In June 2003, Roman Abramovich took control of Chelsea Football Club and took the football world to a whole new level. With the unrivaled financial muscle that was made available to spend in the transfer market, Chelsea became a dominant force linked to transfers with jaw-dropping sums.
Never before had football seen anything like what was to develop from the summer of 2003. In the summer of 2002, Manchester United signed Rio Ferdinand from Leeds United for an English record in the fee of £30million, and along with the signing of Ricardo for £1.5million, their total spending for the summer was £31.5million. In the summer of 2003, Chelsea’s total spending came to over £100million, following the new era under Abramovich. Since then, football has spiralled out of control. Billionaires from around the world have taken control at many English and European clubs, transfer records have been smased with the likes of Ronaldo costing Real Madrid £80million and players like Wayne Rooney on wages of £250,000 a week. Football has rapidly changed from a sport to a business.
A lot of column inches in this country are taken up by reports of players not renewing contracts due to disagreements about wages, it seems now everyone wants to be the highest paid at their club. Player power is at an all time high as some players are prepared not to play and pick up a pay-cheque in order to wait for their contract to expire so they can pick up a lucrative contract elsewhere. Is this a lack of loyalty? Of course it is. There is no, or little, loyalty in the game anymore. Players are more interested in their bank balance than returning the same love and dedication that their current club’s fans show them.
Football professionals in England seem to forget they are role models to the future generation of the sport. Players who think they know loyalty should be brought back down to Earth and take a look at Joseba Etxeberria. Etxeberria, the man who signed for Athletic Bilbao as a 17 year old, retired after 15 years service to the club, and signed a one-year contract extension where he would play his final season for free as a gesture of appreciation to the fans that showed him their appreciation.
Etxeberria is a prime example of loyalty, and unfortunately, I can’t see that happening in the English game. With all these record-breaking transfers and wage packets, players have become hypnotised. Players have been mislead into the understanding of the philosophy of football. They have forgotten the sole reason why they worked so hard for a career in the sport – because they loved to play the game. This has become a problem which has evolved ever since the big money transfers and huge wage packets that clubs are offering players. A problem which is extremely close to being unrepairable, unless the governing bodies of the world introduce a solution that can restore the damage.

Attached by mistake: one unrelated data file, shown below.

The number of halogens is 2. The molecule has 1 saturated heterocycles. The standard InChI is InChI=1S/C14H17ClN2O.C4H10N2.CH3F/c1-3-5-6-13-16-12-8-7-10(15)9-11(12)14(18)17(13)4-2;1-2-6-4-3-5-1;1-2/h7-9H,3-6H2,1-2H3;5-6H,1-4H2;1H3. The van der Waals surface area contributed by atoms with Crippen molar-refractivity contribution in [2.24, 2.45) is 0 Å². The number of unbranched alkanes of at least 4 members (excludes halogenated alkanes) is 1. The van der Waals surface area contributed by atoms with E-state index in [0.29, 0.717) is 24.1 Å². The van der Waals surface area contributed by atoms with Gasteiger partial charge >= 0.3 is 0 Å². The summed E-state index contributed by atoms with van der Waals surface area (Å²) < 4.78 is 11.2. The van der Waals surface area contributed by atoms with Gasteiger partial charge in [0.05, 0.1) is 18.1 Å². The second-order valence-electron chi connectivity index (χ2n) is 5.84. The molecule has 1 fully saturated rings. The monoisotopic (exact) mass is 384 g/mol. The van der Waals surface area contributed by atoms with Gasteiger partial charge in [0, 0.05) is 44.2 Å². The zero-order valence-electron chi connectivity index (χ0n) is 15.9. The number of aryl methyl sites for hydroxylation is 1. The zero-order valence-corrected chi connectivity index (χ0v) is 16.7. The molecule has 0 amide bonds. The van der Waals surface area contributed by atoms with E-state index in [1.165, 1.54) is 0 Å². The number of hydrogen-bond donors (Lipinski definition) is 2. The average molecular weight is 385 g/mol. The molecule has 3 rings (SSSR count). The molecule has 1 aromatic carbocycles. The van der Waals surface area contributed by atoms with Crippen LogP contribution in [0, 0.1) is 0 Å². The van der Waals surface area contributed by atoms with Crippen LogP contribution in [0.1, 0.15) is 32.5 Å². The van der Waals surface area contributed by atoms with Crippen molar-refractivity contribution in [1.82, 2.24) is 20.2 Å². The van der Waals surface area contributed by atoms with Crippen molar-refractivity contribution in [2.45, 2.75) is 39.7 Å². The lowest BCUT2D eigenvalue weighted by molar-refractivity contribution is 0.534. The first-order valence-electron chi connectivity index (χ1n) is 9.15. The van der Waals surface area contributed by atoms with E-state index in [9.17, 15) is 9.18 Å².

The FA already run a voluntary salary cap in League One and League Two, where clubs in those divisions are limited to spending no more than 60% of their income on players’ salaries. Maybe now is the time to introduce a ‘don’t spend more than you earn’ attitude into the Premier League. This would be a great benefit, as without these caps, there is a risk that teams will overspend in an attempt to be triumphant now at the expense of long-term stability.
Just look at what happened to Leeds United and Portsmouth. Could the FA impose a points penalty to clubs for over-spending on players’ wages? A fair thought, but an idea which doesn’t seem realistic to introduce until a way is found in cutting players’ salaries to an amount where the league can still remain competitive. The trouble is this league now attracts the world’s biggest fat-cats who treat this sport like a game of Football Manager.
UEFA are introducing a ‘Financial Fair Play Rule’, in 2012, where clubs will not be allowed to spend more than they earn on transfers and wages. If clubs are found to have breached this rule by the 2014-2015 season, they could be excluded from European competitions. This is a step in the right direction. This is a positive step in developing youth infrastructure, and taking off the pressure on big salaries and transfers. Perhaps the FA could implement a similar rule where clubs could face a ‘three-strikes and your out’ policy, starting with a fine, a points penalty, and ultimately relegation. The trouble is that the Premier League now attracts the fat cats in the world who treat the Premiership like a game of real-life Football Manager. Football is not a sport anymore, it’s a business. Until these rules, or some similar, can be put into practice quickly, the game of football that we all love will continue to spiral down a black hole.